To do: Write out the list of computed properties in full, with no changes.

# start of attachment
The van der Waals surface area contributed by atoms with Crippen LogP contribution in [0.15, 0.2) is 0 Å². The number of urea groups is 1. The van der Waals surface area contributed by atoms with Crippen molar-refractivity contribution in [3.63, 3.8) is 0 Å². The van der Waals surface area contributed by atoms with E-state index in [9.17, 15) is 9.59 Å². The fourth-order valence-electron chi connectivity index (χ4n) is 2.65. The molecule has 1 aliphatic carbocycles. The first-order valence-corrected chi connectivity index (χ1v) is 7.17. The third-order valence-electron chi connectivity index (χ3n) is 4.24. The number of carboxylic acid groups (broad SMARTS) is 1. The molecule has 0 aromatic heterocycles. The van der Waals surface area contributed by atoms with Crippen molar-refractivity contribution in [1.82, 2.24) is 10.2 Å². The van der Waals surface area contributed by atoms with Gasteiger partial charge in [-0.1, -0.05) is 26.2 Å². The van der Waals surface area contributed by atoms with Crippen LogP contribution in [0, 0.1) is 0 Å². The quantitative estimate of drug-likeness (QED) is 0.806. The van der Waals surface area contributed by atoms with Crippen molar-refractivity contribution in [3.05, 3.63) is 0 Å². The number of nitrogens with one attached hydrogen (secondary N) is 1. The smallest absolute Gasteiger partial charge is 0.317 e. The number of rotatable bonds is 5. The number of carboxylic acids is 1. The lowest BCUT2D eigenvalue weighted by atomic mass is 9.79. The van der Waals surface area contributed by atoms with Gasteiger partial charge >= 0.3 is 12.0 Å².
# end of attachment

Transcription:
The van der Waals surface area contributed by atoms with Crippen LogP contribution in [0.15, 0.2) is 0 Å². The number of urea groups is 1. The van der Waals surface area contributed by atoms with Crippen molar-refractivity contribution in [3.63, 3.8) is 0 Å². The van der Waals surface area contributed by atoms with E-state index in [9.17, 15) is 9.59 Å². The fourth-order valence-electron chi connectivity index (χ4n) is 2.65. The molecule has 1 aliphatic carbocycles. The first-order valence-corrected chi connectivity index (χ1v) is 7.17. The third-order valence-electron chi connectivity index (χ3n) is 4.24. The number of carboxylic acid groups (broad SMARTS) is 1. The molecule has 0 aromatic heterocycles. The van der Waals surface area contributed by atoms with Crippen molar-refractivity contribution in [1.82, 2.24) is 10.2 Å². The van der Waals surface area contributed by atoms with Gasteiger partial charge in [-0.1, -0.05) is 26.2 Å². The van der Waals surface area contributed by atoms with Crippen LogP contribution in [0, 0.1) is 0 Å². The quantitative estimate of drug-likeness (QED) is 0.806. The van der Waals surface area contributed by atoms with Crippen molar-refractivity contribution in [3.05, 3.63) is 0 Å². The number of nitrogens with one attached hydrogen (secondary N) is 1. The smallest absolute Gasteiger partial charge is 0.317 e. The number of rotatable bonds is 5. The number of carboxylic acids is 1. The lowest BCUT2D eigenvalue weighted by atomic mass is 9.79. The van der Waals surface area contributed by atoms with Gasteiger partial charge >= 0.3 is 12.0 Å².